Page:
CEOL
EU to mull relations with Serbia, Russia

BRUSSELS, Jan 24, 2000 -- (Reuters) European Union foreign ministers will on Monday consider extending oil deliveries to more Serbian towns under a project intended to encourage opposition to Yugoslav President Slobodan Milosevic.

EU officials said the 15 ministers would also weigh up ties with Russia without imposing new sanctions on Moscow over the war in Chechnya, and discuss the Middle East peace process over lunch with Palestinian President Yasser Arafat.

The EU has delivered heating oil to two opposition-held Serbian towns, Nis and Pirot, under its Energy for Democracy program despite being forced by Belgrade to undergo long and humiliating customs checks at the Yugoslav border.

Some EU members want to extend the program to more areas held by the opposition. Others agree with opposition leaders who say such aid should not be discriminatory and want the program extended to some towns that are not in opposition to Milosevic.

"The ministers will encourage the Commission to prepare the extension of the Energy for Democracy program to additional cities held by the opposition," a spokesman for the Portuguese presidency said of the ministers' monthly meeting in Brussels.

An EU diplomat said: "Quite a lot of the member states think we should listen to the Serbian opposition and go down the road they propose by extending the aid beyond opposition-dominated municipalities."

EU officials said privately the first deliveries, intended to help ordinary people through winter and to highlight the inadequacies of the Yugoslav leadership, had proved difficult.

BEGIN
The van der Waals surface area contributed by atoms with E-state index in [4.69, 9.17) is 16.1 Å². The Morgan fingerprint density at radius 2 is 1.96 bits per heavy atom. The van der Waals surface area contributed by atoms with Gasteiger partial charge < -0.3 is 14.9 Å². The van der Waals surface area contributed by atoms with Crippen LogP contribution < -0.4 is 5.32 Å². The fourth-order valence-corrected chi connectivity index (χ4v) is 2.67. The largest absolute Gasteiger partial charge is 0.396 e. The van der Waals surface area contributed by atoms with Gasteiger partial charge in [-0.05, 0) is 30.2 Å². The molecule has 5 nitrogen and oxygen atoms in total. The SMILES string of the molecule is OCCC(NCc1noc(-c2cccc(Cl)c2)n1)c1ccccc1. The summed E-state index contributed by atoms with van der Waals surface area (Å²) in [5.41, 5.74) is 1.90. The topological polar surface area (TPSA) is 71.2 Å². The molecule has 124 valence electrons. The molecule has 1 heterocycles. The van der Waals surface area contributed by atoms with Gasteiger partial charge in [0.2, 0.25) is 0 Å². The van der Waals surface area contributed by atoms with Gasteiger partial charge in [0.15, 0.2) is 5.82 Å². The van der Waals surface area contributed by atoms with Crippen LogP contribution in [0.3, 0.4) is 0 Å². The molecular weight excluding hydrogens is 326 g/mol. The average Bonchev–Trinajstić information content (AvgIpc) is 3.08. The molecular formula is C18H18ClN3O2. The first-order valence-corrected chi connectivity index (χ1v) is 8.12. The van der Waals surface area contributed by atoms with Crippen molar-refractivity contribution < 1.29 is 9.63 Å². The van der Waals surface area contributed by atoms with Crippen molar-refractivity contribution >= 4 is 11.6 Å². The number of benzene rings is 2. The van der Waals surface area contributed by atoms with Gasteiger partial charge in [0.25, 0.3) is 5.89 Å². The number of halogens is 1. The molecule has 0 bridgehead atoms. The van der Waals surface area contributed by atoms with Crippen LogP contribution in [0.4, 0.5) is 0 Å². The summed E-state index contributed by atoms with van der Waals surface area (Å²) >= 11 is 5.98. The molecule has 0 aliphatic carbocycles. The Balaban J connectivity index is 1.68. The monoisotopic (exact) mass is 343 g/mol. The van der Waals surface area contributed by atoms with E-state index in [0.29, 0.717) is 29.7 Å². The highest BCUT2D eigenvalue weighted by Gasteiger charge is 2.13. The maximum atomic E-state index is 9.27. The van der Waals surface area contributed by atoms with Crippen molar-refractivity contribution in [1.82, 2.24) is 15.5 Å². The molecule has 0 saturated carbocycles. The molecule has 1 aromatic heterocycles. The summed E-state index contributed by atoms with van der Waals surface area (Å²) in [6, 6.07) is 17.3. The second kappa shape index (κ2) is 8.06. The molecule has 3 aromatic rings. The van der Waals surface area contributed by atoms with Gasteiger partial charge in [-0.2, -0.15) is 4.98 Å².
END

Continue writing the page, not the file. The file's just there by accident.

But they said the EU was determined to continue a program which it believes further isolates Milosevic, whom it regards as the main obstacle to democracy and stability in the region.

EU diplomats have said the Union could eventually extend the program to nearly 30 towns and cities but has not named them.

Despite the plan, an oil embargo remains in force against Yugoslavia, as does a flight ban. Both will be discussed on Monday but they are expected to be kept in place because Britain and the Netherlands oppose lifting them.

No new sanctions on Moscow

The ministers will have their first group discussion on Russia since Boris Yeltsin resigned as president on December 31 and Prime Minister and Acting President Vladimir Putin emerged as the frontrunner to win a presidential election in March.

They will discuss implementation of plans they announced last month to shift some economic assistance to humanitarian aid as a punishment for what they call Russia's disproportionate use of force in Chechnya, where it says it is fighting "terrorists".

The ministers will reiterate "concerns about the continuing violence in Chechnya and repeat (their) condemnation of the indiscriminate use of force by the Russian authorities and the resulting dramatic humanitarian situation," the EU presidency said.

EU diplomats said the ministers would not impose any new sanctions, partly because most member states do not want to jeopardize long-term relations with the Russian leadership.

Discussion will turn to the Middle East when Arafat arrives for lunch after talks in Washington. Portuguese Foreign Minister Jaime Gama and EU foreign policy chief Javier Solana will inform the ministers about their trip to the Middle East last week.

The EU is trying to raise its profile in the Middle East, where its diplomatic weight does not match its importance as a financial contributor.




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